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Jakarta Post

Indonesia starts cloud seeding to keep forest fires at bay

  • News Desk

    Agence France-Presse

Jakarta, Indonesia   /   Thu, May 28, 2020   /   05:30 pm
Indonesia starts cloud seeding to keep forest fires at bay Thick smoke from forest fires in Riau forces the Bengkalis Education Agency to close schools in this undated file photo.Over the past two weeks, Indonesia has started cloud seeding -- a technique that uses chemicals to induce rain -- in hotspot Riau province on Sumatra, with plans to roll it out in other parts of the island and in Borneo. (Courtesy of the Riau Land and Forest Fire Post’s air task force/-)

Indonesia has started cloud seeding to induce rain as the archipelago moves to head off annual forest fires blamed for blanketing swathes of Southeast Asia in toxic haze.

Last year's fires were the worst since 2015 due to dry weather, with some 1.6 million hectares of land, mostly on Sumatra and Borneo islands, razed by the out-of-control blazes. 

Authorities deployed tens of thousands of personnel and water-bombing aircraft to tackle the fires, which are intentionally set to clear land for agriculture -- including on palm oil and pulp plantations.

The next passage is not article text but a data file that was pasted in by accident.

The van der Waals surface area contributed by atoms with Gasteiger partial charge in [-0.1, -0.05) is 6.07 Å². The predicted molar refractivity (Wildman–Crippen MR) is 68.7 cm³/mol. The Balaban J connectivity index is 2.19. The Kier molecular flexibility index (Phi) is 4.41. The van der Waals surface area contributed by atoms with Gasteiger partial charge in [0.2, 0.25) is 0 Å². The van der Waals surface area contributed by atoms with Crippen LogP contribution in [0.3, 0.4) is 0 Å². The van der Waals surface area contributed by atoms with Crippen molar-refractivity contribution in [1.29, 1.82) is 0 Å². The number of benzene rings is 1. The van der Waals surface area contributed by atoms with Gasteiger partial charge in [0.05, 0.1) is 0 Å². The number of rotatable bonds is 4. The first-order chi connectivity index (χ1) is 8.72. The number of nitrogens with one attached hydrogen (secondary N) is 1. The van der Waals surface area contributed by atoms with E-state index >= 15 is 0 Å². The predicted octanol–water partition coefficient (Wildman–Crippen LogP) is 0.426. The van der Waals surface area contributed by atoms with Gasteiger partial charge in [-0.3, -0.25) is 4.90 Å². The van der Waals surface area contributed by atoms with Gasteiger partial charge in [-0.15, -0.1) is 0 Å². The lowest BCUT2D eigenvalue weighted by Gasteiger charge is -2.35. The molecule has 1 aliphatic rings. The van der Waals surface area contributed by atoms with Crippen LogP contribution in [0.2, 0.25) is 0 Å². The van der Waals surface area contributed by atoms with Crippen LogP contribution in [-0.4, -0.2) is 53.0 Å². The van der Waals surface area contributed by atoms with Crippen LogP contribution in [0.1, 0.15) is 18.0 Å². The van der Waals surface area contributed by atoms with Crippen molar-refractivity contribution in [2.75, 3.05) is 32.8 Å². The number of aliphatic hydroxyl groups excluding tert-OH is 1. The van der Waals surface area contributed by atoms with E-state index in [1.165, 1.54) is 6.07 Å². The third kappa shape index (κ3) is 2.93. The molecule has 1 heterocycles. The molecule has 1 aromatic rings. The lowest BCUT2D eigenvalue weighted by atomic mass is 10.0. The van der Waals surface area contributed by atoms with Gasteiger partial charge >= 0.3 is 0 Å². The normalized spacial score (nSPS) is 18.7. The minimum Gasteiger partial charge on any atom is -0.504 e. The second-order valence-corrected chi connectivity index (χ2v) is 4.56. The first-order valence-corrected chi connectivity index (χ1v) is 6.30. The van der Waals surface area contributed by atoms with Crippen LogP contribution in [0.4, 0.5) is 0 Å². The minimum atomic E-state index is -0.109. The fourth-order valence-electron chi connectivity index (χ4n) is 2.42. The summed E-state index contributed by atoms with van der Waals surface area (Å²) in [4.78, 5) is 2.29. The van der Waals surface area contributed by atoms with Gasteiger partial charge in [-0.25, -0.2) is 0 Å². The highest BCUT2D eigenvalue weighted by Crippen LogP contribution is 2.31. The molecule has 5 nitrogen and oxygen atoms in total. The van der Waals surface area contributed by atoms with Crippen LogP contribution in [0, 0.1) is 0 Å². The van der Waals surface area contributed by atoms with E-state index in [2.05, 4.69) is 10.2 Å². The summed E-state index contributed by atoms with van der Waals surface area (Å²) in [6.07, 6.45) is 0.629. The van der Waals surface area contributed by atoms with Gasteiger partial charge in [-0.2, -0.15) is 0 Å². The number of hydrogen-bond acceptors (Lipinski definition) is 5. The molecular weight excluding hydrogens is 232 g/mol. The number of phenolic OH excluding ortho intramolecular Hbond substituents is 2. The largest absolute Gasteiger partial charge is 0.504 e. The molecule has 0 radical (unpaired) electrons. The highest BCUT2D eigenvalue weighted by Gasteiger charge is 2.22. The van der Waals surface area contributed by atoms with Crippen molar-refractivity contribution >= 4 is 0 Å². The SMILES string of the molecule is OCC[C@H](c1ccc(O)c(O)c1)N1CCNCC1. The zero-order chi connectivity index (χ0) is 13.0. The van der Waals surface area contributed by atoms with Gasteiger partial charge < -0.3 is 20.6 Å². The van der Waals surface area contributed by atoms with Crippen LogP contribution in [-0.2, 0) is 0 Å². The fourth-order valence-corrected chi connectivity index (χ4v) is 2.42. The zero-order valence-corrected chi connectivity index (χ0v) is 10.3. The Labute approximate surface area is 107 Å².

Over the past two weeks, Indonesia has started cloud seeding -- a technique that uses chemicals to induce rain -- in hotspot Riau province on Sumatra, with plans to roll it out in other parts of the island and in Borneo.

The operations were to last throughout the dry season, which is expected to end around September.

"We're taking this step before the forest fires start," said Tri Handoko Seto at the government-backed Agency for the Assessment and Application of Technology (BPPT).

The initial focus would be on swampy, carbon-rich peatlands which become highly flammable when they are drained of water to grow crops, he added.

Last year's fires sent a toxic haze across Southeast Asia that forced school closures and aggravated concerns about.

"According to our predictions, the dry season this year will not be as bad as it was last year... but we never know" for sure, Seto said.

"If things escalate and we see haze like last year, we might use another technique. Let's pray it won't come to that," he added.